Pompeo vows to 'enforce' Iran sanctions as 90-day grace period ends
A part of US sanctions on Iran has kicked in after Washington gave businesses there 90 days to wind down their activities. US Secretary of State Mike Pompeo said they would be rigorously enforced as the period expired on Monday.
Pompeo launched another verbal assault against the Iranian leadership as the first element of reintroduced US sanctions kicked in on Monday. The penalties affect existing contracts between foreign companies, which flooded the Islamic Republic after the 2015 nuclear deal, and Tehran.
Calling the Iranian government "bad actors," Pompeo stressed that the sweeping sanctions that are to hit Iran are necessary to make it "behave like a normal country." He added that it would "require enormous change" on Iran's part for the US to review its increasingly hostile approach to Tehran.
Until that happens, the sanctions will be enforced rigorously, the top US diplomat said, as quoted by AP.
Announcing the US withdrawal from the landmark nuclear accord in May, US President Donald Trump promised to bring US sanctions on Iran, part of which had been lifted under the deal, to the "highest level."
Washington gave companies, many of which are European, between 90 and 180 days to terminate existing contracts and leave Iran for good, unless they want to be subjected to secondary US sanctions.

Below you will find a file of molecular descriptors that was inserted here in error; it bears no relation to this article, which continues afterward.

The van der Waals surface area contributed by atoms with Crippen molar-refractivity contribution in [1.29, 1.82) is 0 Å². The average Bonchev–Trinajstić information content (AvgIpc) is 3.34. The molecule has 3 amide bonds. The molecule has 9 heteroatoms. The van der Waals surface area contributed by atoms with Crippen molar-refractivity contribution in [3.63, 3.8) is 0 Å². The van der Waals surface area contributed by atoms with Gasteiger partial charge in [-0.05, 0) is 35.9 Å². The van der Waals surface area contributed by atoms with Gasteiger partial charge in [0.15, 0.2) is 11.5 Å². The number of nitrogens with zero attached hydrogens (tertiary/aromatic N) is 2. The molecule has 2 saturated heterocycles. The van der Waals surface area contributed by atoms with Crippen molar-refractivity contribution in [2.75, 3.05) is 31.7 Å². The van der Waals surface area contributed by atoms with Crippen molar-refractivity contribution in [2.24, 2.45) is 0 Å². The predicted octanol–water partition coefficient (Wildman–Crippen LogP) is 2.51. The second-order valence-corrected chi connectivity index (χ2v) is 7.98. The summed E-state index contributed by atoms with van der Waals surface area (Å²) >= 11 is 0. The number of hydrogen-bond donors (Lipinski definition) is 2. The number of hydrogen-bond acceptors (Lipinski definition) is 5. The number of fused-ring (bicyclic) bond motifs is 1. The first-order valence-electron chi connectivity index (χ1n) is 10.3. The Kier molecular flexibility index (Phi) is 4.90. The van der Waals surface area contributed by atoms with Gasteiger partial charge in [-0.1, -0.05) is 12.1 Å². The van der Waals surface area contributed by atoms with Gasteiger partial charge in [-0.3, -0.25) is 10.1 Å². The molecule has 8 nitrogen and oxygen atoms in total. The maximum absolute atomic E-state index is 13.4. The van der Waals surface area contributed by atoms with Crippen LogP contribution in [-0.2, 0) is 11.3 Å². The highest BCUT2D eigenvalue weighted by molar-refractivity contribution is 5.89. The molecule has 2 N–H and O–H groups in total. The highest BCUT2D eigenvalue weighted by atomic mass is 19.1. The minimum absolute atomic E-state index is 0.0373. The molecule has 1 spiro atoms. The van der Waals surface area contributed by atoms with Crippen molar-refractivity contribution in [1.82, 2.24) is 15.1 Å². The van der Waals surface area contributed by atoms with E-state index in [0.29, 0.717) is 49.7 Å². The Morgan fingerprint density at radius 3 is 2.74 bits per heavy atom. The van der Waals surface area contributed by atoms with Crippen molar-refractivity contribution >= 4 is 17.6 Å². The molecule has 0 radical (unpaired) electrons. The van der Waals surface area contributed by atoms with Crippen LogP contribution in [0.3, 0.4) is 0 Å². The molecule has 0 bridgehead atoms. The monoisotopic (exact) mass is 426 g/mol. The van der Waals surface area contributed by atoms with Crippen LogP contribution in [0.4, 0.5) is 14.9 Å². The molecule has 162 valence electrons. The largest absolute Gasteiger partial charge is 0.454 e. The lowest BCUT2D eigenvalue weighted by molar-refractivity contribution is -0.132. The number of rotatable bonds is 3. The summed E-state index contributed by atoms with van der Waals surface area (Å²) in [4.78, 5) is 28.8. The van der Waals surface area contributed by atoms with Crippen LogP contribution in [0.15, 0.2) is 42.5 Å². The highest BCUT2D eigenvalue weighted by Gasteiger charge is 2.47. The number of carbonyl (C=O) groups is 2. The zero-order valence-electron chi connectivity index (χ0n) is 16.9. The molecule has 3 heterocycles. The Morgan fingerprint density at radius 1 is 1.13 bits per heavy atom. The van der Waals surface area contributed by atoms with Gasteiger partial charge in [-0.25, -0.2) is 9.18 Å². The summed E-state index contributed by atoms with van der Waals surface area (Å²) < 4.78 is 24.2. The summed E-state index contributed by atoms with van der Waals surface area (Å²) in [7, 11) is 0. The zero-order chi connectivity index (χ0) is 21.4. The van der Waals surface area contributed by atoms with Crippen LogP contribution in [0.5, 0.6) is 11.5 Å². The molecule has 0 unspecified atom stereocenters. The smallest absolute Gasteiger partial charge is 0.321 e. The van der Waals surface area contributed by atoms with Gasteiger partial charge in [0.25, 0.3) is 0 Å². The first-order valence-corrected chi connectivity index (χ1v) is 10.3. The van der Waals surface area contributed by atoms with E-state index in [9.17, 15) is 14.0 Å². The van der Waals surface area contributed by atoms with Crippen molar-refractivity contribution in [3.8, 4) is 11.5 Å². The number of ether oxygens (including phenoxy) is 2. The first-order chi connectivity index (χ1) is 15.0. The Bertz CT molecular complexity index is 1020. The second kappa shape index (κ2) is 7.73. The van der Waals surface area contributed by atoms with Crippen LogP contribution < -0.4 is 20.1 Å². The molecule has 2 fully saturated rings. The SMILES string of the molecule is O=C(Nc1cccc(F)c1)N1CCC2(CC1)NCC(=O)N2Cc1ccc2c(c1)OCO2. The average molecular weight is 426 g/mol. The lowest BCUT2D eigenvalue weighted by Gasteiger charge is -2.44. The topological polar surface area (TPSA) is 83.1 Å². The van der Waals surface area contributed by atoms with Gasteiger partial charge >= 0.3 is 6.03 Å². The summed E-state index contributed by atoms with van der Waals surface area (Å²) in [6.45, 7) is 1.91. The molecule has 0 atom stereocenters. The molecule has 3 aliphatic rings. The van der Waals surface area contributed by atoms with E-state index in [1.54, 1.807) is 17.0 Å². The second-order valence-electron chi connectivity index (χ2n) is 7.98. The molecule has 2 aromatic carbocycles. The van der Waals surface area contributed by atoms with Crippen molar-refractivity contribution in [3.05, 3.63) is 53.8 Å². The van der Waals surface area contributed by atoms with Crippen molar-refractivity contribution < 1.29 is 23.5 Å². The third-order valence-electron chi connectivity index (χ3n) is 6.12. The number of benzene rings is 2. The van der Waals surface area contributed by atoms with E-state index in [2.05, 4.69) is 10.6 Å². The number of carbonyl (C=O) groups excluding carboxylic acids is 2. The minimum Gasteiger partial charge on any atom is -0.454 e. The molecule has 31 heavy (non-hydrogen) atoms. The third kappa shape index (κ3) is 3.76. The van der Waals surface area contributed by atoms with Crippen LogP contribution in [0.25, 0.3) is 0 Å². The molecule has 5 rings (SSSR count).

"For contracts that already exist, there is a wind-down period to allow an orderly termination of the contract, so that people who in good-faith reliance on the waiver of the sanctions — have engaged in business are not totally surprised," the US President's National Security Advisor John Bolton explained at the time.
Washington's decision to quit the universally acclaimed agreement was only praised by Israel, a vociferous critic of the deal since its inception. All signatories of the accord, including the closest US allies in Europe – the UK, France and Germany – have disapproved of the move, pointing out the absence of a viable alternative to the agreement and Iran's full compliance with its terms, as repeatedly certified by the International Atomic Energy Agency (IAEA).
Shortly after exiting the agreement, the US penned a 12-point ultimatum to Iran, which, among other things, demanded it ends its ballistic missile program, a condition repeatedly rejected by Tehran.
Last Monday, Trump hinted that he was open to talks with Iranian President Hassan Rouhani with "no preconditions," however, the offer was turned down by Rouhani, who said he would not sit down with the US leader unless America re-entered the nuclear deal.